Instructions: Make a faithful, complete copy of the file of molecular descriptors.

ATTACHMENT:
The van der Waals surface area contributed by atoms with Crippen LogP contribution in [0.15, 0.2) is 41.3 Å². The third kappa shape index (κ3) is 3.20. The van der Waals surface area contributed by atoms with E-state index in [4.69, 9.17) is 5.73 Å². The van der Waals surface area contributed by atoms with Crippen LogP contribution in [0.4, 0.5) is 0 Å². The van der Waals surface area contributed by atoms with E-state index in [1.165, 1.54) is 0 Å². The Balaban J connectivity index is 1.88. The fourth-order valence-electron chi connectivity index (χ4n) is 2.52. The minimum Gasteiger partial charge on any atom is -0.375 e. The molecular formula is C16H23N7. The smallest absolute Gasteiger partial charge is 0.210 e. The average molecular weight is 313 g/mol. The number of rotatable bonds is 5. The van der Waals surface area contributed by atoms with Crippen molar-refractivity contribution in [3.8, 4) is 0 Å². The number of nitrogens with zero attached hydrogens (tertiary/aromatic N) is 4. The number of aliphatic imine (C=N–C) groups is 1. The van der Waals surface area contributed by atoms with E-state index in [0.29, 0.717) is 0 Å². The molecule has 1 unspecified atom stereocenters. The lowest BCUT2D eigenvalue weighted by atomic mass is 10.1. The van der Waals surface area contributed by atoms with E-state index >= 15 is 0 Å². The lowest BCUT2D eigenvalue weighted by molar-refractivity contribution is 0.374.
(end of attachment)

The van der Waals surface area contributed by atoms with Crippen LogP contribution in [0.15, 0.2) is 41.3 Å². The third kappa shape index (κ3) is 3.20. The van der Waals surface area contributed by atoms with E-state index in [4.69, 9.17) is 5.73 Å². The van der Waals surface area contributed by atoms with Crippen LogP contribution in [0.4, 0.5) is 0 Å². The van der Waals surface area contributed by atoms with E-state index in [1.165, 1.54) is 0 Å². The Balaban J connectivity index is 1.88. The fourth-order valence-electron chi connectivity index (χ4n) is 2.52. The minimum Gasteiger partial charge on any atom is -0.375 e. The molecular formula is C16H23N7. The smallest absolute Gasteiger partial charge is 0.210 e. The average molecular weight is 313 g/mol. The number of rotatable bonds is 5. The van der Waals surface area contributed by atoms with Crippen molar-refractivity contribution in [3.8, 4) is 0 Å². The number of nitrogens with zero attached hydrogens (tertiary/aromatic N) is 4. The number of aliphatic imine (C=N–C) groups is 1. The van der Waals surface area contributed by atoms with E-state index in [0.29, 0.717) is 0 Å². The molecule has 1 unspecified atom stereocenters. The lowest BCUT2D eigenvalue weighted by atomic mass is 10.1. The van der Waals surface area contributed by atoms with E-state index >= 15 is 0 Å². The lowest BCUT2D eigenvalue weighted by molar-refractivity contribution is 0.374.